Anti-café

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Ziferblat, an anti-café in Moscow

An anti-café (sometimes called a pay-per-minute café or a time club) is a venue that offers working space, food and drink, where customers only pay for the amount of time they spend in the establishment. Anti-cafés became popular around 2011 in Russia and some CIS countries, with further independent anti-cafés opening across the world. Anti-cafés include the Ziferblat chain, founded by Russian writer Ivan Mitin in December 2010 in Moscow,[1] the "Slow Time" cafe in Wiesbaden opened in 2013,[2] and "Dialogues" in Bangalore.[3]

The anti-cafe concept mostly targets entrepreneurs, digital nomads, students, and creatives who need a cheap and convenient place to get their work done and meet other professionals.[4] Spaces can also be used by companies as a place to organize presentations and press conferences at low cost.

Operation[edit]

Kaliningrad Creative Library Laboratory in 2012

Customers at an anti-café do not pay directly for what they drink and eat, instead paying for the time they spend in the space, typically on a pay-per-minute basis. They may help themselves to coffee and tea, snacks, and desserts in that time. As well as food and drink, anti-cafés may offer board games, libraries of books, coworking facilities, wireless Internet access, films, and video game consoles.[5] Services vary according to spaces, with some offering lunch or brunch meals.[6]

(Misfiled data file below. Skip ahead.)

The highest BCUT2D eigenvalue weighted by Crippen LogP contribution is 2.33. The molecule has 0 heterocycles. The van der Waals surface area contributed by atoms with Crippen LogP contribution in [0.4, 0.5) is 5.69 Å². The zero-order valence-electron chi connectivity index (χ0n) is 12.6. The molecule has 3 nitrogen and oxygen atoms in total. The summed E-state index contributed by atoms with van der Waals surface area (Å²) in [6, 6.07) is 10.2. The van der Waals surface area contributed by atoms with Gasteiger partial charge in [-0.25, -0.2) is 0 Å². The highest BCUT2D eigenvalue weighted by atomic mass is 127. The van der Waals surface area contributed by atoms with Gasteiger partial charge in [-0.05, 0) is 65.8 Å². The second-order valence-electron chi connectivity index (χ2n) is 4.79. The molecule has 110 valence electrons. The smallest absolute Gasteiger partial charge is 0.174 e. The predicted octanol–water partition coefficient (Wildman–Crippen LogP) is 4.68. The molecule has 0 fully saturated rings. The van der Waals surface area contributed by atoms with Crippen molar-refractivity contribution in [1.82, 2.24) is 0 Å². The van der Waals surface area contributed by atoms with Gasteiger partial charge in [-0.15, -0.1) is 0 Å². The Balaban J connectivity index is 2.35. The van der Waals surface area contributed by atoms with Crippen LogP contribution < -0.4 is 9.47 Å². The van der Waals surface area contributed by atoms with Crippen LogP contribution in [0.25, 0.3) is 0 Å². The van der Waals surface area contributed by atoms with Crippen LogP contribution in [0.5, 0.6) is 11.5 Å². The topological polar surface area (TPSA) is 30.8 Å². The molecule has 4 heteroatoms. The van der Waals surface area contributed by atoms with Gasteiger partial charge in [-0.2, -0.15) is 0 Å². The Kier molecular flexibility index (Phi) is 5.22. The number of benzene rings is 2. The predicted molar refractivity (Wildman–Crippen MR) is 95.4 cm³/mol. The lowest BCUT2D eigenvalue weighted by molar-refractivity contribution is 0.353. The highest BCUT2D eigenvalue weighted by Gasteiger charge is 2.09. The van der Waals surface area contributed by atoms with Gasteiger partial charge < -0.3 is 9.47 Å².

Be'kech in Berlin

Although all anti-cafes work on the "pay for your time" basis, pricing systems vary. L'Anticafé in Paris operates on a pay-per-hour basis, where customers can also pay a cheaper day rate for an entire day.[7][8] Others have the option of a pay-per-minute method, such Be'kech in Berlin.[9] An anti-café in Bordeaux uses a hybrid model of charging a fixed fee for the first hour and by the minute beyond that.[10]

See also[edit]

Related articles[edit]

References[edit]

  1. ^ Bert van Pool (24 October 2014). "A Trend in European Cities: The Anti-Cafe". The Huffington Post. Retrieved 12 November 2015. CS1 maint: discouraged parameter (link)
  2. ^ "'Time is money' in new Wiesbaden café". 27 May 2013. Retrieved 28 June 2018. CS1 maint: discouraged parameter (link)
  3. ^ "We Tried Out The New Bangalore Cafe Where You Pay Only For The Time - OfficeChai". officechai.com. Retrieved 28 June 2018. CS1 maint: discouraged parameter (link)
  4. ^ "We Tried Out The New Bangalore Cafe Where You Pay Only For The Time - OfficeChai". officechai.com. Retrieved 28 June 2018. CS1 maint: discouraged parameter (link)
  5. ^ Poll, Bart van (2014-10-24). "A Trend in European Cities: The Anti-Cafe". Huffington Post. Retrieved 2017-07-11.
  6. ^ "be'kech - Berlin's First Anti-Cafe and Coworking Space". be'kech. Retrieved 2 February 2020. CS1 maint: discouraged parameter (link)
  7. ^ "Paris: AntiCafé offers coffee and Wi-Fi for €4 | EuroCheapo". EuroCheapo's Budget Travel Blog. 30 June 2014. Retrieved 2 February 2020. CS1 maint: discouraged parameter (link)
  8. ^ "'Time is money' in new Wiesbaden café". 27 May 2013. Retrieved 28 June 2018. CS1 maint: discouraged parameter (link)
  9. ^ King, Megan. "Berlin's First Anti-Café Opens Its Doors". Culture Trip. Retrieved 2019-01-30.
  10. ^ France, Connexion. "New cafe charges customers by the hour..." www.connexionfrance.com. Retrieved 2 February 2020. CS1 maint: discouraged parameter (link)